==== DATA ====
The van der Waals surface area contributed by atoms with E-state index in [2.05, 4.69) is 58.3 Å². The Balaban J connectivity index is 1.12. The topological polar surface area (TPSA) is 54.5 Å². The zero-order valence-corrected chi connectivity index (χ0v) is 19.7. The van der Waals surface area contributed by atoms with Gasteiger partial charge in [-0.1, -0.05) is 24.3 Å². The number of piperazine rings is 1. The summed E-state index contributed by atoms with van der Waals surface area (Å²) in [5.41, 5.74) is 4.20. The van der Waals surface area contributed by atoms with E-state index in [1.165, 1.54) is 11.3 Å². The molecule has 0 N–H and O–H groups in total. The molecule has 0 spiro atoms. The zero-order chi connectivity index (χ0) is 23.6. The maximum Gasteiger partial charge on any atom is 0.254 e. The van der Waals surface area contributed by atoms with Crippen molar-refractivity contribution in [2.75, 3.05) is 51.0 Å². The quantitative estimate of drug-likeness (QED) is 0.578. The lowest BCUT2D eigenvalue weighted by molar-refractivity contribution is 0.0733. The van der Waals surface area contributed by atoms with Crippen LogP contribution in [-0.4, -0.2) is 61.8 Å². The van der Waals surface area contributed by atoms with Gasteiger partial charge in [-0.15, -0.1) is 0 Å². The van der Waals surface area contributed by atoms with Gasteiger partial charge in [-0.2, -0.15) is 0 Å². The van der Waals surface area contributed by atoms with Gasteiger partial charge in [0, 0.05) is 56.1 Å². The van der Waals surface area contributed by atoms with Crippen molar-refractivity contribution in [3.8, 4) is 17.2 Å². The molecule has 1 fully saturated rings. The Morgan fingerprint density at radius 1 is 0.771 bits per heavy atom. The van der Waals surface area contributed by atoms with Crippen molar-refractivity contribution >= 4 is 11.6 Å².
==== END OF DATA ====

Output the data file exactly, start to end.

The van der Waals surface area contributed by atoms with E-state index in [2.05, 4.69) is 58.3 Å². The Balaban J connectivity index is 1.12. The topological polar surface area (TPSA) is 54.5 Å². The zero-order valence-corrected chi connectivity index (χ0v) is 19.7. The van der Waals surface area contributed by atoms with Gasteiger partial charge in [-0.1, -0.05) is 24.3 Å². The number of piperazine rings is 1. The summed E-state index contributed by atoms with van der Waals surface area (Å²) in [5.41, 5.74) is 4.20. The van der Waals surface area contributed by atoms with E-state index in [1.165, 1.54) is 11.3 Å². The molecule has 0 N–H and O–H groups in total. The molecule has 0 spiro atoms. The zero-order chi connectivity index (χ0) is 23.6. The maximum Gasteiger partial charge on any atom is 0.254 e. The van der Waals surface area contributed by atoms with Crippen molar-refractivity contribution in [2.75, 3.05) is 51.0 Å². The quantitative estimate of drug-likeness (QED) is 0.578. The lowest BCUT2D eigenvalue weighted by molar-refractivity contribution is 0.0733. The van der Waals surface area contributed by atoms with Crippen LogP contribution in [-0.4, -0.2) is 61.8 Å². The van der Waals surface area contributed by atoms with Gasteiger partial charge in [-0.15, -0.1) is 0 Å². The van der Waals surface area contributed by atoms with Gasteiger partial charge in [-0.2, -0.15) is 0 Å². The van der Waals surface area contributed by atoms with Gasteiger partial charge in [0, 0.05) is 56.1 Å². The van der Waals surface area contributed by atoms with Crippen molar-refractivity contribution in [3.8, 4) is 17.2 Å². The molecule has 1 fully saturated rings. The Morgan fingerprint density at radius 1 is 0.771 bits per heavy atom. The van der Waals surface area contributed by atoms with Crippen molar-refractivity contribution >= 4 is 11.6 Å².